Presumptive Democratic presidential nominee Hillary Clinton was in Springfield, Ill., Wednesday where she sought to use the symbolism of a historic landmark to draw parallels to a present-day America that is in need of repairing deepening racial and cultural divides.

The Old State Capitol — where Abraham Lincoln delivered his famous "A house divided" speech in 1858 warning against the ills of slavery and where Barack Obama launched his presidential bid in 2007 — served as the backdrop for Clinton as she spoke of how "America's long struggle with race is far from finished."

Episode 711: Hooked on Heroin

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When we meet the heroin dealer called Bone, he has just shot up. He has a lot to say anyway. He tells us about his career--it pretty much tracks the evolution of drug use in America these past ten years or so. He tells us about his rough past. And he tells us about how he died a week ago. He overdosed on his own supply and his friend took his body to the emergency room, then left.

New British Prime Minister Theresa May announced six members of her Cabinet Wednesday.

Amid a sweeping crackdown on dissent in Egypt, security forces have forcibly disappeared hundreds of people since the beginning of 2015, according to a new report from Amnesty International.

It's an "unprecedented spike," the group says, with an average of three or four people disappeared every day.

The Republican Party, as it prepares for its convention next week has checked off item No. 1 on its housekeeping list — drafting a party platform. The document reflects the conservative views of its authors, many of whom are party activists. So don't look for any concessions to changing views among the broader public on key social issues.

Many public figures who took to Twitter and Facebook following the murder of five police officers in Dallas have faced public blowback and, in some cases, found their employers less than forgiving about inflammatory and sometimes hateful online comments.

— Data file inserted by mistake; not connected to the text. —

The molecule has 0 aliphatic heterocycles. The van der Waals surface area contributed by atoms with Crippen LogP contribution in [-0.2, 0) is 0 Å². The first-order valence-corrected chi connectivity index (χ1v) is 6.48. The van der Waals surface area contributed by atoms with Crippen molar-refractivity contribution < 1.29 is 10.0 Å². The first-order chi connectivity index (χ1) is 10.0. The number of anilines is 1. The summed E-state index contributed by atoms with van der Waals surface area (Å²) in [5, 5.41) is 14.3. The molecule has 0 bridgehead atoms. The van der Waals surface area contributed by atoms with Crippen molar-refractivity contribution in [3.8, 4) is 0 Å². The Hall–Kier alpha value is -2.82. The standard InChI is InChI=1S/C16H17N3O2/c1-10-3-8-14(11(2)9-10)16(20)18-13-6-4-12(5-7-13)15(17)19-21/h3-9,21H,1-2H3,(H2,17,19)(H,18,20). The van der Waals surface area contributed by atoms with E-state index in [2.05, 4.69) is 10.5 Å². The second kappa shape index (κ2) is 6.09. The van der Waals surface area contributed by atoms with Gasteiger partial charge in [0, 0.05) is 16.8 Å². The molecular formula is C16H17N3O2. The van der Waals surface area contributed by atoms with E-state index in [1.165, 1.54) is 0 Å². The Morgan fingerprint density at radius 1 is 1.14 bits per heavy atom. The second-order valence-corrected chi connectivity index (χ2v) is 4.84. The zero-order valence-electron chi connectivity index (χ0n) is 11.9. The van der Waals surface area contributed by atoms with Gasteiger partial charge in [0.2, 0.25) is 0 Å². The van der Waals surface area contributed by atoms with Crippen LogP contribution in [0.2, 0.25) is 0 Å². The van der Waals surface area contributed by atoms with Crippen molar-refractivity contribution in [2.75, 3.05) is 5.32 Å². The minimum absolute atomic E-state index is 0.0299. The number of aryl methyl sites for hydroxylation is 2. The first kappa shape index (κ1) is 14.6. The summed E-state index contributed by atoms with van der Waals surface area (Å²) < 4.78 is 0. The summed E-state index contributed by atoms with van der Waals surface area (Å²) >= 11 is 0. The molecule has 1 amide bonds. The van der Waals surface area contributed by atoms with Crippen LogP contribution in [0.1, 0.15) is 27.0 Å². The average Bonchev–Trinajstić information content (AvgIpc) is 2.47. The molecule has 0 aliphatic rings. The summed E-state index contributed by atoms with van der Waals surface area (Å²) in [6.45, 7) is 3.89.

As Venezuela unravels — with shortages of food and medicine, as well as runaway inflation — President Nicolas Maduro is increasingly unpopular. But he's still holding onto power.

"The truth in Venezuela is there is real hunger. We are hungry," says a man who has invited me into his house in the northwestern city of Maracaibo, but doesn't want his name used for fear of reprisals by the government.

The wiry man paces angrily as he speaks. It wasn't always this way, he says, showing how loose his pants are now.

Ask a typical teenage girl about the latest slang and girl crushes and you might get answers like "spilling the tea" and Taylor Swift. But at the Girl Up Leadership Summit in Washington, D.C., the answers were "intersectional feminism" — the idea that there's no one-size-fits-all definition of feminism — and U.N. climate chief Christiana Figueres.

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NBA Preview: On Valuable Knees And Building Legacies

Oct 29, 2013
Originally published on October 29, 2013 7:57 pm



The NBA begins a new regular season today with three games. Among the match-ups, the two-time defending champion Miami Heat play the Chicago Bulls. That game features the regular season return of Bulls' all-star point guard Derrick Rose. He hurt his knee badly a year and a half ago. As NPR's Tom Goldman reports, knee injuries are just one of the storylines of the new season.

TOM GOLDMAN, BYLINE: Chicago's preseason began 24 days ago with a game in Indianapolis, and with Bulls fans holding their collective breath.


UNIDENTIFIED MAN: Rose took the hit - no - follow, yes.